A group of organizations spearheaded by the International Paralympic Committee (IPC) and International Disability Alliance (IDA) have launched the WeThe15 campaign ahead of the Paralympic Games this summer to highlight the 15 percent of people worldwide — 1.2 billion — who are disabled and to initiate better inclusion over the next decade. "WeThe15 aims to end discrimination towards persons with disabilities and act as a global movement publicly campaigning for disability visibility, accessibility, and inclusion," reads a press release on the IPC website.
The WeThe15 campaign video enforces the need for respect for disabled people. Noticing differences among humans isn't the issue, keeping in mind that not all disabilities are visible. The issue is when those differences create, or are perpetuated by, barriers present in our society that make it more difficult for disabled individuals to live their lives. "Only when you see us as one of you — wonderfully ordinary, wonderfully human — only then can we all break down these barriers that keep us apart," a montage of people on screen state.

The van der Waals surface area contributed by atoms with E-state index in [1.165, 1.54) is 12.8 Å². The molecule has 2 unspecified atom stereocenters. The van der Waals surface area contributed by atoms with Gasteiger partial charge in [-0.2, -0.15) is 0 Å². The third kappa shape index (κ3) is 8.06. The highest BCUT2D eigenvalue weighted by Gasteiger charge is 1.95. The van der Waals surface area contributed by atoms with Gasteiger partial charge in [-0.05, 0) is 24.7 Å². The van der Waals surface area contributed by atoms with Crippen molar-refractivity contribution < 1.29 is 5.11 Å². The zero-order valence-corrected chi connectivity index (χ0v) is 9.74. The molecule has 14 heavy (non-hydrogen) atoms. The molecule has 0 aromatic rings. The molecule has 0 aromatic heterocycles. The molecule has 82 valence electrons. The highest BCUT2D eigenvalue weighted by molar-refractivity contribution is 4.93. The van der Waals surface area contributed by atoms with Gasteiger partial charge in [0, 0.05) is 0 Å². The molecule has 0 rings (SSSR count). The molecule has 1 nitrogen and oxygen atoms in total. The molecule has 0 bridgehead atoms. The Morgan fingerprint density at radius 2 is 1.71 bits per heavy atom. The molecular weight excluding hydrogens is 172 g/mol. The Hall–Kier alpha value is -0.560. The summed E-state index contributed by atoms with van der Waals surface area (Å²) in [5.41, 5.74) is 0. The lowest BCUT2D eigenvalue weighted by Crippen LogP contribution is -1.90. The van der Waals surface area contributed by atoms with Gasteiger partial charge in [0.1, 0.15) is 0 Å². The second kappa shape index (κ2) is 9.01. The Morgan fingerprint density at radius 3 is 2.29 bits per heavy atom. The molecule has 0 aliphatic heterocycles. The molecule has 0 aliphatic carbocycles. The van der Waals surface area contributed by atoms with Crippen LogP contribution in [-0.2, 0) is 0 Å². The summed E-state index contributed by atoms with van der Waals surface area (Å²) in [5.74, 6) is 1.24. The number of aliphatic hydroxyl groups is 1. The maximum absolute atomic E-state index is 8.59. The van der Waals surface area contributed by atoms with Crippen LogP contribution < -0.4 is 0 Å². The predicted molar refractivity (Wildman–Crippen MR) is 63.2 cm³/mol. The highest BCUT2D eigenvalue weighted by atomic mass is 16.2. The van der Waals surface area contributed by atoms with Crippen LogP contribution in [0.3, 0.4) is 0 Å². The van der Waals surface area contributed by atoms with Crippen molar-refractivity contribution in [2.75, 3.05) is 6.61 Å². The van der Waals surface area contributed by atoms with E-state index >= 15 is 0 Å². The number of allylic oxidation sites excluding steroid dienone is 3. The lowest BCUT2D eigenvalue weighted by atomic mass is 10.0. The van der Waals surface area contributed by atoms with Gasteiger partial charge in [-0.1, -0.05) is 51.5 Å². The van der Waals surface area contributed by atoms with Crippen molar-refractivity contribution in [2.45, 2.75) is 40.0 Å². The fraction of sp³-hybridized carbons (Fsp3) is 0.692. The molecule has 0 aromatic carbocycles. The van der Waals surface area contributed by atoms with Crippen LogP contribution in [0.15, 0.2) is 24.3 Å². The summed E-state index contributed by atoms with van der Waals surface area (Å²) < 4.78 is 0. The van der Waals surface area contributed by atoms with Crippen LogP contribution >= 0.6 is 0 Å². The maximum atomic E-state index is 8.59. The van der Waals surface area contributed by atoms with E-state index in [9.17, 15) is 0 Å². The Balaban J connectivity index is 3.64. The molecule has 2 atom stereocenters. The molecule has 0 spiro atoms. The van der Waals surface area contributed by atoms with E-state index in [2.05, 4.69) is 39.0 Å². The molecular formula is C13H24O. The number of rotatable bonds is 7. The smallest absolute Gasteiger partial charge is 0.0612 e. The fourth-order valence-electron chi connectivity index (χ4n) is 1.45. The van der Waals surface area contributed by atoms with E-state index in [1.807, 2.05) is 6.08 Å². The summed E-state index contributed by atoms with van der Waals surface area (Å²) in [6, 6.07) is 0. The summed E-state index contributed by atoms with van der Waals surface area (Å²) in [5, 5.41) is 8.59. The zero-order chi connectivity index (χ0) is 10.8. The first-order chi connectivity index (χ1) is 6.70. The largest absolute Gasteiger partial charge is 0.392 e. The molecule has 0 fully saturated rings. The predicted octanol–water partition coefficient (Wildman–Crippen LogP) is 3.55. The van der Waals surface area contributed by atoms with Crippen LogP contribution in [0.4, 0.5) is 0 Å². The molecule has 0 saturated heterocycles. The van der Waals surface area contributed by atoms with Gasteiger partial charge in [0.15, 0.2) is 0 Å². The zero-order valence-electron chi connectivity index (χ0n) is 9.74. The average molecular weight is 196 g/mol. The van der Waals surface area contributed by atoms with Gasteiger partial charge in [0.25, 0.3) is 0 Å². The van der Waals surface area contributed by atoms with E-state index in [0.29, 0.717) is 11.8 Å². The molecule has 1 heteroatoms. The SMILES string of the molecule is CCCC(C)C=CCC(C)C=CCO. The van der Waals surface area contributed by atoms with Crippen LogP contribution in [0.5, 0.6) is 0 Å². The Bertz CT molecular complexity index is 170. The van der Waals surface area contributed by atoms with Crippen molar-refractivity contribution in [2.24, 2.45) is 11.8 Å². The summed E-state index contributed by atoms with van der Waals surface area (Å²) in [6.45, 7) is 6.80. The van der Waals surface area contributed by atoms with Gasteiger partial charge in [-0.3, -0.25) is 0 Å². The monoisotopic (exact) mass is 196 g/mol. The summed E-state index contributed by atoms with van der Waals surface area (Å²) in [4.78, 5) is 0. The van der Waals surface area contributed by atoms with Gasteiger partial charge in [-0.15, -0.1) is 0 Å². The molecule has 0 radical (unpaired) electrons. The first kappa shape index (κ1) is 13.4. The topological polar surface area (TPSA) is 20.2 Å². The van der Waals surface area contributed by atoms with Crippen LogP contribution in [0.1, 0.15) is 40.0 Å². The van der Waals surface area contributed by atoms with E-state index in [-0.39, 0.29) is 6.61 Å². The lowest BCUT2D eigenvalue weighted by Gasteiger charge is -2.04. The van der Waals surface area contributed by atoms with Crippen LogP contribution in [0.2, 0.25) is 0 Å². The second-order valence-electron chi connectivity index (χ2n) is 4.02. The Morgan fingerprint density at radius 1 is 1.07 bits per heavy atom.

Also involved in the WeThe15 campaign are entities like the Special Olympics, Invictus Games Foundation, and the International Committee of Sports for the Deaf. IPC President Andrew Parsons said in a statement that there will be "at least one major international sport event for persons with disabilities to showcase WeThe15 each year between now and 2030."
The WeThe15 campaign kicks off on Aug. 19 with 125 landmarks across several countries lit up in purple, a symbol of inclusivity. This campaign video will play during the Paralympic Opening Ceremony on Aug. 24, while over 20,000 temporary "WeThe15" tattoos will be distributed to athletes so they can wear them during competition throughout the Games.
It's worth noting that there has been significant controversy around the IPC's classification process, with disabled athletes raising concerns over the way these evaluations are administered. Disabled athletes have also emphasized the need for more inclusivity within the Committee's IPC Athlete Classification Code, given that some people are deemed "ineligible" to compete. This Code is currently under review; it's estimated that potential changes could be implemented by January 2025 for summer sports, and July 2026 for winter sports.